Faith-Based Organizations and Service Delivery Some Gender Conundrums
Summary: This paper deals specifically with faith-based organizations (FBOs) delivering services with the aim of contributing to the debates on religious organizations’ engagement with questions of gender. The paper presents no conclusions or generic findings about this heterogeneous group of actors; instead, by flagging a series of conundrums, it questions the ways in which FBOs have been framed as positive agents for the advancement of gender equality.
Keeping the Faith: Overcoming Religious Fundamentalisms
This ARROW Publication contains a diverse range of articles on fundamentalisms around the Asia Pacific region and more:
- Keeping the Faith: Overcoming Religious Fundamentalism
- Hindu Fundamentalisms in India: Examining Impact and Responses by the Women’s Movements
- Challenging Islamic Fundamentalism: Asserting Muslim Women’s Sexuality and Rights in Marriage, Family and Society
- Growing Fundamentalisms: A Grave Apprehension for Women’s Rights in Pakistan
- Beyond Legality: Abortion and Reproductive Health in the Philippines
- Tackling gender and sexual discrimination in Buddhism
Man Made Codifications of Hudud Law
Sisters in Islam acknowledges that the Qur’an has prescribed punishment for the crimes of theft (sariqah), robbery (hirabah), adultery (zina) and slanderous accusation of zina (qazaf). However, Hudud Allah in the Qur’an is a much broader concept, which is neither confined to punishments nor to a legal framework, but provides a comprehensive set of guidelines on moral, legal and religious themes. “The bounds or limits set by God” (2:229)which should not be transgressed, embody all that God orders or forbids, and are not limited to certain punishments as in the Hudud law. The Qur’an uses the term hudud in relation to fasting, inheritance and family laws, in addition to using the word in its general and wider meaning, which embodies all God’s teachings and laws. Unfortunately, provisions under fiqh (human juristic thought and interpretations) have reduced this broad comprehensive concept to mean quantified, mandatory and invariable punishment. Not only that, the Quranic prescription for four offences has been expanded to six in fiqh formulations (to include apostasy and drinking of intoxicants).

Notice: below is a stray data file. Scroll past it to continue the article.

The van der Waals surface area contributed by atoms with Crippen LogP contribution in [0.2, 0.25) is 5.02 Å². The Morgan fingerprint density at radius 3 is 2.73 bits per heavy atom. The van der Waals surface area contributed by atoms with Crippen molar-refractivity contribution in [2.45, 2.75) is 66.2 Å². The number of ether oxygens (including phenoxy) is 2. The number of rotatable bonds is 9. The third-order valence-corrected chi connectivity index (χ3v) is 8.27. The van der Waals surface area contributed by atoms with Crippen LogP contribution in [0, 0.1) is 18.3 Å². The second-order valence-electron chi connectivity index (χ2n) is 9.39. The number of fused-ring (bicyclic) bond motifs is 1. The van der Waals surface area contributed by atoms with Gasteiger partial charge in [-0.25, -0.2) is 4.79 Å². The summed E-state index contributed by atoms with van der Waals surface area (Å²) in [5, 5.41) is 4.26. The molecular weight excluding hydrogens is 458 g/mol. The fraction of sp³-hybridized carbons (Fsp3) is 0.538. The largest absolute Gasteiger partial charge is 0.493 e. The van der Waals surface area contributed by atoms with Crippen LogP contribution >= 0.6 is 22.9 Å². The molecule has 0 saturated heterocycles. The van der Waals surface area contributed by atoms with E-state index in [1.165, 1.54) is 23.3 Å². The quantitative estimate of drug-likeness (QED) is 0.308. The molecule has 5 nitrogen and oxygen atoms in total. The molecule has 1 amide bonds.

Hudud Laws and Its Implication on Women
On the 24th November 1993, the Kelantan State Assembly passed the State’s Syariah Criminal Code (II) Bill 1993 which sought to introduce the imposition of “hudud” laws into the State of Kelantan. This article does not seek to discuss the validity or otherwise of the provisions of that enactment in relation of the provisions of the Federal Constitution or to discuss the overall provisions of the enactment. Rather, it focuses upon certain of the enactment’s specific provisions which have grave implications for women and discusses these implications in relation to the primary sources of Islamic law.
Islamic Legal Tradition and Feminism: Opening a New Dialogue
(This paper was presented at the IV International Congress on Islamic Feminism in Madrid, 21-24 October 2010)
I am delighted to be here, and I would like to thank the organizers, in particular Abdennur Prado, for inviting me to the Fourth Congress on Islamic Feminism. I am sorry that my co-panelist compatriot, Ms Fariba Alasvand, whose scholarship and writings I have been following from afar for some time, was not able to be here. I am grateful to Mr Joaquin Rodriguez for presenting her paper.